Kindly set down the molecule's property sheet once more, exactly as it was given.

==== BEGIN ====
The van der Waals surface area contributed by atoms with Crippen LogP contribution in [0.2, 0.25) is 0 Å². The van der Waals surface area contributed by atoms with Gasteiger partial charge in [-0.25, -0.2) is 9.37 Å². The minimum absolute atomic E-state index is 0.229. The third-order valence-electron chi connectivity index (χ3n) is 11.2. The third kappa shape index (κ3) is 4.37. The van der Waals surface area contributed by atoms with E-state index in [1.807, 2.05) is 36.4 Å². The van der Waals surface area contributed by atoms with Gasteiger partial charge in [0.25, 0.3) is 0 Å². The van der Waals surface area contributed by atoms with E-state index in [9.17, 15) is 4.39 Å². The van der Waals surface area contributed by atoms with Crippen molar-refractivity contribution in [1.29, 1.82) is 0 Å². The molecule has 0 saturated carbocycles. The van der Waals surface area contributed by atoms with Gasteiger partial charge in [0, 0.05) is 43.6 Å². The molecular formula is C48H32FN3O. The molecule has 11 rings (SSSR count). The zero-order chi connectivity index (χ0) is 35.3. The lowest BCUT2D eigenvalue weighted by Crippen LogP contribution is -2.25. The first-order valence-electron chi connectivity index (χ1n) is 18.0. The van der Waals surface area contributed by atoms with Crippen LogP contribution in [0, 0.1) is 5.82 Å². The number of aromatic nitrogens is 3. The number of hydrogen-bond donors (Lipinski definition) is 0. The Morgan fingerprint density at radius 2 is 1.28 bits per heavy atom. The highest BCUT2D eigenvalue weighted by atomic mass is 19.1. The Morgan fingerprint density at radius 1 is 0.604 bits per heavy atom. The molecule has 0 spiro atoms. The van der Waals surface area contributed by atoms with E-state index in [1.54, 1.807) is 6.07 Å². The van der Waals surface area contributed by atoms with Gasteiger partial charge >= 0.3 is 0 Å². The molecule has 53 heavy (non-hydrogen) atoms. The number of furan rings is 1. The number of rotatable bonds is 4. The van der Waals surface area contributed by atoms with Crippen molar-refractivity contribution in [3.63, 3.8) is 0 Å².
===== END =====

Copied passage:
The van der Waals surface area contributed by atoms with Crippen LogP contribution in [0.2, 0.25) is 0 Å². The van der Waals surface area contributed by atoms with Gasteiger partial charge in [-0.25, -0.2) is 9.37 Å². The minimum absolute atomic E-state index is 0.229. The third-order valence-electron chi connectivity index (χ3n) is 11.2. The third kappa shape index (κ3) is 4.37. The van der Waals surface area contributed by atoms with E-state index in [1.807, 2.05) is 36.4 Å². The van der Waals surface area contributed by atoms with Gasteiger partial charge in [0.25, 0.3) is 0 Å². The van der Waals surface area contributed by atoms with E-state index in [9.17, 15) is 4.39 Å². The van der Waals surface area contributed by atoms with Crippen molar-refractivity contribution in [1.29, 1.82) is 0 Å². The molecule has 0 saturated carbocycles. The van der Waals surface area contributed by atoms with Gasteiger partial charge in [0, 0.05) is 43.6 Å². The molecular formula is C48H32FN3O. The molecule has 11 rings (SSSR count). The zero-order chi connectivity index (χ0) is 35.3. The lowest BCUT2D eigenvalue weighted by Crippen LogP contribution is -2.25. The first-order valence-electron chi connectivity index (χ1n) is 18.0. The van der Waals surface area contributed by atoms with Crippen LogP contribution in [0, 0.1) is 5.82 Å². The number of aromatic nitrogens is 3. The number of hydrogen-bond donors (Lipinski definition) is 0. The Morgan fingerprint density at radius 2 is 1.28 bits per heavy atom. The highest BCUT2D eigenvalue weighted by atomic mass is 19.1. The Morgan fingerprint density at radius 1 is 0.604 bits per heavy atom. The molecule has 0 spiro atoms. The van der Waals surface area contributed by atoms with E-state index in [1.54, 1.807) is 6.07 Å². The van der Waals surface area contributed by atoms with Gasteiger partial charge >= 0.3 is 0 Å². The molecule has 53 heavy (non-hydrogen) atoms. The number of furan rings is 1. The number of rotatable bonds is 4. The van der Waals surface area contributed by atoms with Crippen molar-refractivity contribution in [3.63, 3.8) is 0 Å².